Astrup

Frode Bo HellandFrode Bo Helland Posts: 182
edited March 2012 in Type Design Critiques
image

I’d interested to hear your opinions on this. I’ve been sketching on an off for a while, but I’m not sure if it’s worth the effort to finish it. There are plenty of geometric sans serifs out there,  particulary the grotesque-ed geometrics.

(PS: You might notice the vertical proportions—enitrely nicked from Helvetica! I’m not posting this as something I intend to release in its present form anyway, so I figured it might make for an interesting conversation. Is it OK to reuse vertical metrics?)

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Comments

  • I think this is clear and handsome, and have no problem w/ borrowing an x-height.  As you say, there are a lot of new geometric sanses out there, and a lot of new grotesques, but this does seem to blur distinctions between the two categories more than most.  The closest thing I can think of is some of House Industries' Chalet pastiches, like Chalet Paris 1960 (http://www.houseind.com/fonts/chalet).  But I also wonder whether this will wind up being distinctive enough to find a place of its own.

    I think the aperture in the S is a little large, and that the character overall is a little too narrow on top, but maybe that's just my taste.  The r may be a hair wide.
  • Borrowing vertical metrics seems fine to me. It’s not like there are actually that many options to choose from between 62 and 74 percent of cap height.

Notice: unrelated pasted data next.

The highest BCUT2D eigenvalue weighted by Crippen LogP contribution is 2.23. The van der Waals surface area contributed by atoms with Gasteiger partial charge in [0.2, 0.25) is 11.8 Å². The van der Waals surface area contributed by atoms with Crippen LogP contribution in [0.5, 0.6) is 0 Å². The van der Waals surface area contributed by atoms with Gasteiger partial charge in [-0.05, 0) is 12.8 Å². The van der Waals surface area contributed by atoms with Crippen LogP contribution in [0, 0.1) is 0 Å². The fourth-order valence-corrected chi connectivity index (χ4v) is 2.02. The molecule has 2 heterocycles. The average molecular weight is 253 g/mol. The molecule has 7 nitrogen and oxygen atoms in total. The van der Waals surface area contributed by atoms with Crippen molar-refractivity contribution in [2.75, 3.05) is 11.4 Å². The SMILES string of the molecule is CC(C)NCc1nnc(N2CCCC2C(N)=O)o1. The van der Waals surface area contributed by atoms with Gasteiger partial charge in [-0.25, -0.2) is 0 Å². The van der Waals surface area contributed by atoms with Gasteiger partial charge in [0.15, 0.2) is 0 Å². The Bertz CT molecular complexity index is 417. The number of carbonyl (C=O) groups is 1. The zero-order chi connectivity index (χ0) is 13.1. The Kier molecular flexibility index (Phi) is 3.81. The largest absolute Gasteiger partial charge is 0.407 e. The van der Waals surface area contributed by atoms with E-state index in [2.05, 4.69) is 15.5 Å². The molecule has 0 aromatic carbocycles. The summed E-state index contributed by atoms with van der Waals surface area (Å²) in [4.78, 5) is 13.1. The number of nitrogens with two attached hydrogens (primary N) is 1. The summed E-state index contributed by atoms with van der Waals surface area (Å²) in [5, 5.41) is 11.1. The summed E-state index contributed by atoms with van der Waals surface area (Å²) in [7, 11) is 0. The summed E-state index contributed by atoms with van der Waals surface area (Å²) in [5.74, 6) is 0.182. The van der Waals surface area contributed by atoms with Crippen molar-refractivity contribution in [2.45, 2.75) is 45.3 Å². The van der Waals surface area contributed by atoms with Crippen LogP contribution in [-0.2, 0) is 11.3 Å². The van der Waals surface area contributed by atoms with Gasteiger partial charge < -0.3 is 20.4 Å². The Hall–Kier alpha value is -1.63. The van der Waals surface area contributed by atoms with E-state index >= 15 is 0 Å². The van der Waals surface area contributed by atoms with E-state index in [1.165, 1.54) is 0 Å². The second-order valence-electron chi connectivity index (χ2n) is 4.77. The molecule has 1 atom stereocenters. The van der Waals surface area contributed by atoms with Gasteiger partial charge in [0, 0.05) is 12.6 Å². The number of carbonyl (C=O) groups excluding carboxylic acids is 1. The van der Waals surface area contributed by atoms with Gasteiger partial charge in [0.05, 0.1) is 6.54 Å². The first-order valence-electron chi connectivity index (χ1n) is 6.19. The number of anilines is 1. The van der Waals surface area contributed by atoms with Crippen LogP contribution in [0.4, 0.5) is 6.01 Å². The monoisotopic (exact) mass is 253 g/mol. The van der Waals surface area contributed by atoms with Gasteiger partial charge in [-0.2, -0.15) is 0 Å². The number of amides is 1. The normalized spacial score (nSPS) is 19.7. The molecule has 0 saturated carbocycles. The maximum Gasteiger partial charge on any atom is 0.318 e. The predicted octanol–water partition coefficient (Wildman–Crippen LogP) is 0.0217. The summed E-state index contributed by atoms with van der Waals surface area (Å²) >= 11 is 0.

As fr the design, I think it is lacking in personality. Right now some letters feel like Avant Garde, and some feel like Helvetica. But that can be developed into something that stands on it’s own. 
  • Perhaps the only way to make this useful would be to produce it in a staggeringly large range of weights and widths. 
    Out Univers Univers.
  • Nick ShinnNick Shinn Posts: 557
    It is still possible to produce new designs.
    Have you seen Fenland?

    **

    However, the idea of a face that would discreetly corrupt a setting in Helvetica is interesting.
  • For educational benefit, sure, the work required finessing this design into something really polished and distinctive would probably pay dividends. As far as 'would the time required cost less than the revenues from the first few years selling it?', I doubt it. This is a pretty well-stocked genre at the moment.
  • Nick, I love the attitude in Fenland. I've got boundery-pushing stuff on the shelf too. I'm not really this (astrup) kinda designer, but I need some time to prove it:)

    James. A gazillion weights is just a technology byproduct. It's a good while since that was a sign of quality.
  • Nick ShinnNick Shinn Posts: 557
    Yes, I've seen and admired Noir -- great way to launch a reputation!
    **
    Due to OpenType, I've updated most of my older faces, and along with adding glyphs and features, have taken the opportunity to change some details. So one route you could take with Astrup is to release a mini-family (basic four weights) in a limited encoding. Later, if you feel the design warrants it (or if someone else commissions…) you can do a makeover. Or commission Christian Schwartz to do it :-)
    **
    From what I see here the curved terminals of “t” and “f” are too pointy (too acute on the inside corner), more like they belong in the Frutiger genre. And this is only a hybrid of grot and geo. 
  • James. A gazillion weights is just a technology byproduct. It's a good while since that was a sign of quality.

    Oh.
  • The "C" seems a little wide (or the "D" is too narrow), to me, at least. The Tail on the Q is interesting but I'm not sure how I feel about it.